Let us not forget that making, obtaining, and offering the olive oil for the lamp was not a quick and easy job, either.  The olives had to be grown, harvested, pressed, and squeezed in order to obtain the oil.  Then, it had to be brought to the Tent of Meeting.  In the same way, our gifts and talents must be recognized, grown, honed, and practiced diligently for some time before we can gain a harvest and offer fitting and proper provision with them within God’s church.  Thank God for those who equip, inspire, and encourage others to use the gifts God has given to each of His people!

This is a skeleton outline of how a Christian life should progress.  We begin needing mercy.  When wrath and justice pursue, we fly to the altar for mercy and there we learn to follow Our Savior’s example of sacrificial dying for the good of ourselves and others.  After our change from death to life and back to death, we worship him in his courts with thanksgiving.  Finally, we bring gifts into God’s house that would be useful to His kingdom so that others may see the light of the gospel. What a beautiful picture!


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In Exodus 23:20-33, God gives Moses and His people instructions and promises about how to obtain the land to which he was taking them.  They had already been in the wilderness for some time.  Here, they are promised a home and great blessings.  They are given a guide and a few contingencies at the front of their conquest.  Let’s consider this.

In verse 20, God promises to send a guide to go before His people.  The guide is described as an angel and his job was to bring them to the place God had prepared for them to go and to live.  Some believe this angel was the preincarnate Christ.  Regardless, they were commanded three things pertaining to this angel guide.  They were told to pay careful attention, obey his voice, and to not rebel against him.  Their failure to do these three essential things in their attitude and behavior toward this guide would result in his failure to forgive them for it.  The reason given was that God’s name was “in him.”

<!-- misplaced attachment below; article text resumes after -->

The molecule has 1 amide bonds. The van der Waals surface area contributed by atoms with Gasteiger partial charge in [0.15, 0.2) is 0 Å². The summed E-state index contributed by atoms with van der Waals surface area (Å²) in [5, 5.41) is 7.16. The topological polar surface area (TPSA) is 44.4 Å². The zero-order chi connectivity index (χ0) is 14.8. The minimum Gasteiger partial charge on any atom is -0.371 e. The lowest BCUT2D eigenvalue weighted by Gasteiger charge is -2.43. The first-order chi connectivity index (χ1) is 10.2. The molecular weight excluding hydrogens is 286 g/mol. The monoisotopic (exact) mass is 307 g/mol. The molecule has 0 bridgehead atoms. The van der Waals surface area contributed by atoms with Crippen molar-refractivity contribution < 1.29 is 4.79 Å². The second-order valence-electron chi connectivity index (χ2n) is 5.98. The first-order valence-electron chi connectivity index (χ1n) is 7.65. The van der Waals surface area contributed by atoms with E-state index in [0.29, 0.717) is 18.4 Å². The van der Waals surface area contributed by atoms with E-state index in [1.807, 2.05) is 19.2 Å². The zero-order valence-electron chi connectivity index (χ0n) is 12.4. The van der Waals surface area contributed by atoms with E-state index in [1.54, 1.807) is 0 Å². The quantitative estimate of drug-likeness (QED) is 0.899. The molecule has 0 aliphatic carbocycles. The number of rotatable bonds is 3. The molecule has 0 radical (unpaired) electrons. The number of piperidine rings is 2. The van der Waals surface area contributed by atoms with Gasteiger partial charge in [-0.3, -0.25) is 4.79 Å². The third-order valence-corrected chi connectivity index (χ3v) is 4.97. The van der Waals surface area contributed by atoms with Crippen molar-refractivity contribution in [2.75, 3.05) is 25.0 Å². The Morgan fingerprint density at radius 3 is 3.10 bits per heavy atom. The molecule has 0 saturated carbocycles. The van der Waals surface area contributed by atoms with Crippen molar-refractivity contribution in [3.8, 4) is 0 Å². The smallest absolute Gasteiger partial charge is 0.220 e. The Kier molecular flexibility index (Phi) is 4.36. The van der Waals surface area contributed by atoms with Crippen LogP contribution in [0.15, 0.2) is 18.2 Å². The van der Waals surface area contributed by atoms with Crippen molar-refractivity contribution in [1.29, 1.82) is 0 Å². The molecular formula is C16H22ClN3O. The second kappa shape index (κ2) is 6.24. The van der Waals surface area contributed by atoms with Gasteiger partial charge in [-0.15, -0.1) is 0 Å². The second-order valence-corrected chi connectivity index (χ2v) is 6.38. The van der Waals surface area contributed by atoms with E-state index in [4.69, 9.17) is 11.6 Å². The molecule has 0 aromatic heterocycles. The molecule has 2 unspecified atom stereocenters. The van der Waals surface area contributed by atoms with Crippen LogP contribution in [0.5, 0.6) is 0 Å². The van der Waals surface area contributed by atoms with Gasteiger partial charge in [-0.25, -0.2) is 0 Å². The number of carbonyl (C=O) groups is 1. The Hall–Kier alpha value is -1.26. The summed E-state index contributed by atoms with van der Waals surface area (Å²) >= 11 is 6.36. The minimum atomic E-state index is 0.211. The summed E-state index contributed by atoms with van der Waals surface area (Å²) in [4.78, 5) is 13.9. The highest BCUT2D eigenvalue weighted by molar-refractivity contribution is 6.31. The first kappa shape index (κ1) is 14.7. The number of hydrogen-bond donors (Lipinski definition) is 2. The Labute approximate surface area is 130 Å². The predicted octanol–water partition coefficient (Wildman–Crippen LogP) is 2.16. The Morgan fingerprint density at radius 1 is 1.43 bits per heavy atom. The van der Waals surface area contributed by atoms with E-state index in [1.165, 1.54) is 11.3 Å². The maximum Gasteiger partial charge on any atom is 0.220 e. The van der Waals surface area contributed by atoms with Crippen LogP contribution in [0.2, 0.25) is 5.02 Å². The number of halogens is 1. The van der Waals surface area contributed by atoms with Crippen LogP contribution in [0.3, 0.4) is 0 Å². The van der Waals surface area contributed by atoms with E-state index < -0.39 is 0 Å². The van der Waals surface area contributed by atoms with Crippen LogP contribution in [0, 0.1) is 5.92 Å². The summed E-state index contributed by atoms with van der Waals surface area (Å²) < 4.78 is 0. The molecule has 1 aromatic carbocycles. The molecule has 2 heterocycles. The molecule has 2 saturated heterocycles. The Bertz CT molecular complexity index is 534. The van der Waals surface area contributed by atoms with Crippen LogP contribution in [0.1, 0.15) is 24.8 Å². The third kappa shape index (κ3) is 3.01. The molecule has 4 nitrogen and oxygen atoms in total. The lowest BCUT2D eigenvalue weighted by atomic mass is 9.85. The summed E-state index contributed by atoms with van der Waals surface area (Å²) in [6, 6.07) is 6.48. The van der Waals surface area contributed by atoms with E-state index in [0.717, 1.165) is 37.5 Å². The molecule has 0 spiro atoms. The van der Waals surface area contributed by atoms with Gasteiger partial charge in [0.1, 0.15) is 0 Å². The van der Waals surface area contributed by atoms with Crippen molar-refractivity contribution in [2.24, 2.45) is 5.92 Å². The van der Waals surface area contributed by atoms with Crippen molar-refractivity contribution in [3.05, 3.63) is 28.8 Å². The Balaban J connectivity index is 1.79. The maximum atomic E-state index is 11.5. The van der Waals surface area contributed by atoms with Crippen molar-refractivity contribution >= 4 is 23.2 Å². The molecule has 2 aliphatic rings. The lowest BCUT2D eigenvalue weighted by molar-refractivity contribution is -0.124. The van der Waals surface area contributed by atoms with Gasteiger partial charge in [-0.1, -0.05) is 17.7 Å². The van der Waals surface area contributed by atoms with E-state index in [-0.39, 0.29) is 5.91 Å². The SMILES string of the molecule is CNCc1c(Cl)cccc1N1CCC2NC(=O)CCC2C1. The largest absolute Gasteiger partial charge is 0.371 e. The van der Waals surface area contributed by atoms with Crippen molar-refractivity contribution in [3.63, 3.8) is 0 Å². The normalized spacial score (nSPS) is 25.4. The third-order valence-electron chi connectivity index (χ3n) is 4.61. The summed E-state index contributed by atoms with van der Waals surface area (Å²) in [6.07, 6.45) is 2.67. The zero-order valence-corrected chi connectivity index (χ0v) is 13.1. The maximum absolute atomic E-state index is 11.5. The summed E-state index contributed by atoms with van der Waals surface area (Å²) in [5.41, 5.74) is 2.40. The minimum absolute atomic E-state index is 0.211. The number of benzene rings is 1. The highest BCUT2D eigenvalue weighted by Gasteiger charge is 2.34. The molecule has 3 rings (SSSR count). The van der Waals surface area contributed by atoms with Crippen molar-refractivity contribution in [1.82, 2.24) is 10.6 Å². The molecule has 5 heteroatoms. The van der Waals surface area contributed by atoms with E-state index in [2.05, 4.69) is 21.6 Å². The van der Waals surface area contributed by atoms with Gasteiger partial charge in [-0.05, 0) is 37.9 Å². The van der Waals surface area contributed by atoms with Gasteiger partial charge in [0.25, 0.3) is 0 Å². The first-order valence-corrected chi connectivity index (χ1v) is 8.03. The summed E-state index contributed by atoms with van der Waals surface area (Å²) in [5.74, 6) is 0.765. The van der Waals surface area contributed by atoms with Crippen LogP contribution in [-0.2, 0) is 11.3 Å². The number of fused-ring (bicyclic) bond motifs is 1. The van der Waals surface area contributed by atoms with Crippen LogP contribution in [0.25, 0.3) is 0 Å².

The promises for obedience were guidance (23:20), possession of a good land in which to live (23:23-24), blessed food, water, healing of sickness, fruitful wombs, long life (23:25-26), and victory over many kinds of different, powerful, strong enemies (23:22, 27-28).  The victory was to be a slower, more gradual take over rather than an all at once overcoming of their many enemies.  The text says, “little by little,” as they were growing in number and moving into the new land, God would drive their enemies out.

Finally, in verses 32-33, they are given one final warning against idolatry.

Here, we find not only the instructions for the success of the people searching for the promise land, but also the skeleton outline for the life of every successful Christian.

When we are called out of the wilderness and into the promised place God is preparing for us, we are given a guide.  His name is Jesus Christ and we are called to pay careful attention to Him (and Him alone), obey His voice (His sheep know His voice), and to not rebel against him.  If we fail to pay attention to Him, disobey Him, and rebel against Him those actions are indicative of refusing Christ as Our Lord.  If we refuse Christ, we forfeit the forgiveness and grace he offers and will not be pardoned for our sin. Because he is the Way as well as our guide, to refuse Him is to forfeit all of the blessings that following offers.